France challenged Russia to back its words with deeds over fighting Islamic State militants in Syria as major powers struggled to resolve differences over ending the civil war in the Middle Eastern country, Reuters reported.
After Russian President Vladimir Putin, who has sent warplanes and tanks to support Syrian President Bashar al-Assad, called for a new anti-Islamic State coalition, diplomats pursued new ways to build a solid front against the militants.
Ideas suggested on the sidelines of the annual United Nations General Assembly in New York included using the model of a small group of world powers that succeeded in negotiating the July 14 Iran nuclear deal, and breathing new life into a virtually moribund broader UN peace mechanism.
“What’s important in the fight against Islamic State is not the media strike, it’s the real strike,” French Foreign Minister Laurent Fabius said in response Putin’s statements at the gathering of world leaders on Monday.
Fabius said the Russians “talk a lot, but as far as I can tell they haven’t committed any planes against Islamic State.”
He added: “If it [Russia] is against the terrorists, it’s not abnormal to launch strikes against them.”
A US-led coalition has been bombing Islamic State targets in Syria for about a year with a separate coalition with some of the same countries striking the militants in neighboring Iraq.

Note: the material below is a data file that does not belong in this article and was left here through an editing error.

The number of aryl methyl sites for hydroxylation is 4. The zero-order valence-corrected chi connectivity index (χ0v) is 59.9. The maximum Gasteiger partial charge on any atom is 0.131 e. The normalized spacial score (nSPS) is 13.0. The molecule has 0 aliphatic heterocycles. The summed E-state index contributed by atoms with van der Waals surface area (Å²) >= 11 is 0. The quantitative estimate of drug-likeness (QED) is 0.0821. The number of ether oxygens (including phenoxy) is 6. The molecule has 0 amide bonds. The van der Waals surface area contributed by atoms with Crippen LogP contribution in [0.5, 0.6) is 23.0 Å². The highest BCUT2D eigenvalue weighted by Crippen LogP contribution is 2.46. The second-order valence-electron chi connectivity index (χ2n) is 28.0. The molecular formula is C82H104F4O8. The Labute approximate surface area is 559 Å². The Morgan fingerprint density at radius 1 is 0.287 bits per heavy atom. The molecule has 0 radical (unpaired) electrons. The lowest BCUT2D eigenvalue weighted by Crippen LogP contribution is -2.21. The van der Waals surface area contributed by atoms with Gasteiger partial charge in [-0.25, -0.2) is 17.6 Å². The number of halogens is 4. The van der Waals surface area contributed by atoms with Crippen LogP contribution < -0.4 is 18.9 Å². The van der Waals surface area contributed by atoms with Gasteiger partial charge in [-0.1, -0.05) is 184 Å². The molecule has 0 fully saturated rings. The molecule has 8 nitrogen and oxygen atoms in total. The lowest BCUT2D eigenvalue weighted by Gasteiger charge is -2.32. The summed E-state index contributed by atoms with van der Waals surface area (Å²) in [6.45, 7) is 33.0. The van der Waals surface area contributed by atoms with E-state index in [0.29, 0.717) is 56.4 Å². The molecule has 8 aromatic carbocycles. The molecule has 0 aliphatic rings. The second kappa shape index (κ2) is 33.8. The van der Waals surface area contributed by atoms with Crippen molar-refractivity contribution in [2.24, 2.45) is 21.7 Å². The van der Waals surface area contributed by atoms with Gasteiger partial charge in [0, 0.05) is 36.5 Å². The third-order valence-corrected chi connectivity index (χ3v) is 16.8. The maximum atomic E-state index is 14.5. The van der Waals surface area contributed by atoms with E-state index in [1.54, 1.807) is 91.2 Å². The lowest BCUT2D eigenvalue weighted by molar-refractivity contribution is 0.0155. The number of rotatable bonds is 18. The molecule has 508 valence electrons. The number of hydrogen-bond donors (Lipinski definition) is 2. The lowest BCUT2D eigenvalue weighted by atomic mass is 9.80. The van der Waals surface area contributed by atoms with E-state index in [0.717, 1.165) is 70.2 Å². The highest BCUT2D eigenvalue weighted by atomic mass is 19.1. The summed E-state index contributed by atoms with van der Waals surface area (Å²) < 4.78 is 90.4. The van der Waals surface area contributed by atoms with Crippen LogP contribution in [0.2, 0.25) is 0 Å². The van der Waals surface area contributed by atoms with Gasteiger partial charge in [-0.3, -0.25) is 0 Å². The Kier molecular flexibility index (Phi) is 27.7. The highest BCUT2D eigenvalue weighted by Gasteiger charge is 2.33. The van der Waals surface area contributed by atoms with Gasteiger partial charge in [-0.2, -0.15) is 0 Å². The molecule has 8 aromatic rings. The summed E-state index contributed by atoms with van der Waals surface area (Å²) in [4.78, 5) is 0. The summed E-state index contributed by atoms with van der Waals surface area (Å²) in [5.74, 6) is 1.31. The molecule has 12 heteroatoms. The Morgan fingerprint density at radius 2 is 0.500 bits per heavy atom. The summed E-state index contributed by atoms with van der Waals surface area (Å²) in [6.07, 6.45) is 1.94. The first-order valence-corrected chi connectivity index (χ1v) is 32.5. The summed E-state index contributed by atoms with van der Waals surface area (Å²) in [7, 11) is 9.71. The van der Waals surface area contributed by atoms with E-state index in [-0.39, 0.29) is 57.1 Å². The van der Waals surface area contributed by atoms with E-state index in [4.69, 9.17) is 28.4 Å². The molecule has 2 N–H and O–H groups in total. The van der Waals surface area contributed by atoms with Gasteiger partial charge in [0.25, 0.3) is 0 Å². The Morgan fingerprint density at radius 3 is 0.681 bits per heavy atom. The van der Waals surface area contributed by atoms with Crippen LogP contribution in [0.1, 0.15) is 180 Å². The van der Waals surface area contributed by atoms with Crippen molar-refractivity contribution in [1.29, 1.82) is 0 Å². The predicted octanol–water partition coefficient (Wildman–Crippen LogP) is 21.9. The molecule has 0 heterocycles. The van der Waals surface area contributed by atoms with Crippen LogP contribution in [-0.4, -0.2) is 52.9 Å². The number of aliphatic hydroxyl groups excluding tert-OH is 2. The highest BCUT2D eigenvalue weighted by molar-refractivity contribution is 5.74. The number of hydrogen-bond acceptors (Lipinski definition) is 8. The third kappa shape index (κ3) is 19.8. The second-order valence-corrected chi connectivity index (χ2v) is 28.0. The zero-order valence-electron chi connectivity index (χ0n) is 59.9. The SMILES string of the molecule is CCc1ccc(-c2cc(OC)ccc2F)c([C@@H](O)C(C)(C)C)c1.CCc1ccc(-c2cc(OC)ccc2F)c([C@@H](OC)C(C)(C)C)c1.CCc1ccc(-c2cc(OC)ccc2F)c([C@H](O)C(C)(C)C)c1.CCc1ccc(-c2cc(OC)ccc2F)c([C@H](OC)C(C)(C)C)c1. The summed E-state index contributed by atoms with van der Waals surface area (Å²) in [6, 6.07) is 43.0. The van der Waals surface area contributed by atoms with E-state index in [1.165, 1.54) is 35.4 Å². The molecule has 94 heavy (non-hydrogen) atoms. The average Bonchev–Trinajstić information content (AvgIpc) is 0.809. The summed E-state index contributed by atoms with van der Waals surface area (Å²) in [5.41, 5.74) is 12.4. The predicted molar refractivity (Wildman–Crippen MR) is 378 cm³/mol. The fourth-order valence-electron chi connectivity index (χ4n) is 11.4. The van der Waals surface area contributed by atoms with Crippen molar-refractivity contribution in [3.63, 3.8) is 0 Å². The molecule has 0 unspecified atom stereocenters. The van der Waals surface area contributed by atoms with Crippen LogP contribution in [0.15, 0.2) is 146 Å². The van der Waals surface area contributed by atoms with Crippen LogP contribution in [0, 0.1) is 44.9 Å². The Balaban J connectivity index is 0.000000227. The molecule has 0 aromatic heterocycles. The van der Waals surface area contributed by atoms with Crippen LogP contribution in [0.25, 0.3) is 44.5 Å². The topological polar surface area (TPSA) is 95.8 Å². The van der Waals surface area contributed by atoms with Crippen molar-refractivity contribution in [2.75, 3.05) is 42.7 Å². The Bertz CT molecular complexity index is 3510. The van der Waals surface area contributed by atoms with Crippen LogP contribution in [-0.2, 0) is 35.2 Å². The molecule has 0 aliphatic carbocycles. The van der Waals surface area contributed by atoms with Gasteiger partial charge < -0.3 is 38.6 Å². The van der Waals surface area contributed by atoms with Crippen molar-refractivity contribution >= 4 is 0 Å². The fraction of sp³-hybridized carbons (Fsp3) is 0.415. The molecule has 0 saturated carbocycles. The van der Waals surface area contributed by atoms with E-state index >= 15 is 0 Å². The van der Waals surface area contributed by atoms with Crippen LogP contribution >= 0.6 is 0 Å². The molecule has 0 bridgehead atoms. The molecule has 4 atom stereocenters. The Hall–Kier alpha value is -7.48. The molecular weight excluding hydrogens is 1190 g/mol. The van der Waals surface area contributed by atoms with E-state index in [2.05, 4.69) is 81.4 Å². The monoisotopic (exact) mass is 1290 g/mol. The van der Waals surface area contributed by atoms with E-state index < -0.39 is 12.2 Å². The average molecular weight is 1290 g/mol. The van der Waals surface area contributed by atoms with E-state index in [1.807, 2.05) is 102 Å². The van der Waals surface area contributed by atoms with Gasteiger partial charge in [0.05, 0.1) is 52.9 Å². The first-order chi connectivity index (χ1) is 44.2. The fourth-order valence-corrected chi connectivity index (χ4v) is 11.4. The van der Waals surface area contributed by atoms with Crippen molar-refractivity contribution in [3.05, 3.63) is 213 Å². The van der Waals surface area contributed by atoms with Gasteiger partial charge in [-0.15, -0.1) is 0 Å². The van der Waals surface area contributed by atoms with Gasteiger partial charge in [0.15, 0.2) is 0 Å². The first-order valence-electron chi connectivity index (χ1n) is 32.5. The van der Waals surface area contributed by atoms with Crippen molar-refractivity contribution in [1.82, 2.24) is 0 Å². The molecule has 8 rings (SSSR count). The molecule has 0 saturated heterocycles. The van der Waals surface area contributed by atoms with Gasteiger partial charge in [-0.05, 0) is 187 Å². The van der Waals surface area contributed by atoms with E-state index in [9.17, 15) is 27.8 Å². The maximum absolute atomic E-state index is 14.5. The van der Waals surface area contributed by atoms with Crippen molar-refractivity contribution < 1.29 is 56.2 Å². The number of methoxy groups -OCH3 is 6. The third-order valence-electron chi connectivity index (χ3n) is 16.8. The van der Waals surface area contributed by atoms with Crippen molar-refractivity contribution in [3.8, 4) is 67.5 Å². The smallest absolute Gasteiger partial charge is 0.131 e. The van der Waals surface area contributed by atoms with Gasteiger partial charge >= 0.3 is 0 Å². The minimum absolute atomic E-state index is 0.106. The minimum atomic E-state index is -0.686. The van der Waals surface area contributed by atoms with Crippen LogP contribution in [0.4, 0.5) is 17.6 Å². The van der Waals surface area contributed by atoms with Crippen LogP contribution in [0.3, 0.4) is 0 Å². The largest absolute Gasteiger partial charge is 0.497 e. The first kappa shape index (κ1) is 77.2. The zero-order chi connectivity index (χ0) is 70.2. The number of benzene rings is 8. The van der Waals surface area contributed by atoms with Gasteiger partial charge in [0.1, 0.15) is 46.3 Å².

The militants control large areas in both countries, exploiting chaos created in Syria by a civil war that began more than four years ago when Assad cracked down on protests against his government.
Western officials have questioned whether Russian objectives in Syria are more to strengthen Assad and build up Moscow’s presence as a power in the region than fighting the militants.
Putin told the General Assembly that Assad should be part of the coalition fighting Islamic State.
Washington and its allies have indicated Assad might stay in power in the short term but a transition was essential and he had no long term role.
“Bashar has been qualified by the UN as a criminal against humanity. How can you imagine Syrians coming back if we tell them that their future passes through Assad?” Fabius said.
After Putin and US President Barack Obama met on Monday, both powers said they were committed to destroying Islamic State and they agreed their militaries would communicate to avoid any accidental clashes between forces in the area.
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